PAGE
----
Labor shortages are hitting just about every industry, and the healthcare field is no exception. One recent study[1] found that 85% of hospitals, doctors' offices, and other healthcare facilities are facing staffing shortages. Another study[2] found that a quarter of U.S. doctors and nurses were considering a new career, primarily due to burnout.

But by making a few strategic investments, healthcare companies can improve the health and well-being of their staff—and attract and retain the best employees going forward. Such initiatives are also good for an organization's bottom line. A study of VA medical centers[3] found that more engaged employees correlated to increased patient satisfaction with the medical center, their primary care physician, and their specialty care provider.

Expand the definition of wellness

Traditionally, wellness has focused on healthcare, but companies are increasingly recognizing the importance of taking a holistic strategy that recognizes other facets of employee well-being, including emotional and financial health as well. Expanding wellness programs to encompass other areas of employee wellness—and integrating them with existing benefits—can increase employee engagement.

Encourage healthy decisions

Perks such as subsidized gym memberships, free nutrition classes, onsite health assessments or vaccination clinics, can jumpstart employees on the path to fitness and health. In addition to offering such perks, employers should put in place a dedicated communication strategy aimed at letting employees know about them—and encouraging their use.

A Kaiser Family Foundation study[4] of workplace benefits found that 55% of large firms provide workers with the opportunity to take a health risk assessment, and half of those use incentives or penalties to spur employees to make use of them. Such assessments may provide insights into the type of health incentives that could move the needle the most at a given employer.

Prioritize mental healthcare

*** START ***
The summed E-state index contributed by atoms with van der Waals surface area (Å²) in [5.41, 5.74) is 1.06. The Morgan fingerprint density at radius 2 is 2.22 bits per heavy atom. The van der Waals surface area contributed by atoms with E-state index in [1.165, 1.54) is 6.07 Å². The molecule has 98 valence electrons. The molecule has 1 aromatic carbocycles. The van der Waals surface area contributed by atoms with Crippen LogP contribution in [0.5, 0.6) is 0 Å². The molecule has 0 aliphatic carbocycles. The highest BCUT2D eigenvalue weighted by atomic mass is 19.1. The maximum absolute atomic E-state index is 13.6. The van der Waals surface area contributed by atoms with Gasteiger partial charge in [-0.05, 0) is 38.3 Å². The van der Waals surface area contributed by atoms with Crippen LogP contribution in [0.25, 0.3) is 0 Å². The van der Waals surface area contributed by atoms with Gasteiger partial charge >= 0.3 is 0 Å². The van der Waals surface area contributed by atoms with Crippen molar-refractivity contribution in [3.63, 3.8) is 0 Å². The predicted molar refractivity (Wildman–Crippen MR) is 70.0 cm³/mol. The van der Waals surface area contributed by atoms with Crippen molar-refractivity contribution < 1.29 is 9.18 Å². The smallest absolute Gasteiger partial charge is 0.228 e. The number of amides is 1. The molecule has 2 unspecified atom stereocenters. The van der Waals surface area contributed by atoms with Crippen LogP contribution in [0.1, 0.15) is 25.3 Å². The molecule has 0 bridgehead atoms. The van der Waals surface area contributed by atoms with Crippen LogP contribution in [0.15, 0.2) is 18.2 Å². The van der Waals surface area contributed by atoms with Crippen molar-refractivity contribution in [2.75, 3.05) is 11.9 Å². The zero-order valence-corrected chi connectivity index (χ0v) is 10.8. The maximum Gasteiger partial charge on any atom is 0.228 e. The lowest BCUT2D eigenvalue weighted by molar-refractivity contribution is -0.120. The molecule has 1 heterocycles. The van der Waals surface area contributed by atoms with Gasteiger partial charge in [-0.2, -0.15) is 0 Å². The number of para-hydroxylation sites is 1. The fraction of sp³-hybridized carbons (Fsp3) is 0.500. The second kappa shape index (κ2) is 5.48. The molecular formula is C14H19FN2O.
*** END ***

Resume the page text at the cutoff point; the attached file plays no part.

Health insurance plans must cover mental healthcare, but it’s also an element that employers can talk about at work, destigmatizing workers who want or need help. More than three-quarters of American workers reported at least one symptom of a mental health condition in the past year, according to one study[5]

The numbers may be even higher for healthcare workers, many of whom experienced firsthand the trauma of working through the height of the pandemic. In addition to covering therapy, support for mental health might include programming aimed at mindfulness or stress management.

Take a hard look at DEI

Employees cannot experience well-being at work if they’re not able to bring their “whole self” to the workplace. Diversity, equity, and inclusion (DEI) programming is important, but employees also want and need to see tangible results, such as an increase in an organization’s diversity levels—including in leadership positions. Building a culture of psychological safety at work can not only reduce turnover but also create more dedicated, loyal workers.

Encourage boundaries

The healthcare industry has never been known for providing a great work-life balance, but several years of hybrid work have even further blurred the line between the workplace and the home leading to high levels of pandemic-related burnout. Making sure that employees unplug in their downtime can improve their engagement when they are working.

In a tight labor market, it's even more important for healthcare employers to prioritize the all aspects of employee wellness. By taking a holistic view of employee wellness and encouraging self care among workers who spend their time caring for others, is the first step towards building a stronger and more resilient workforce.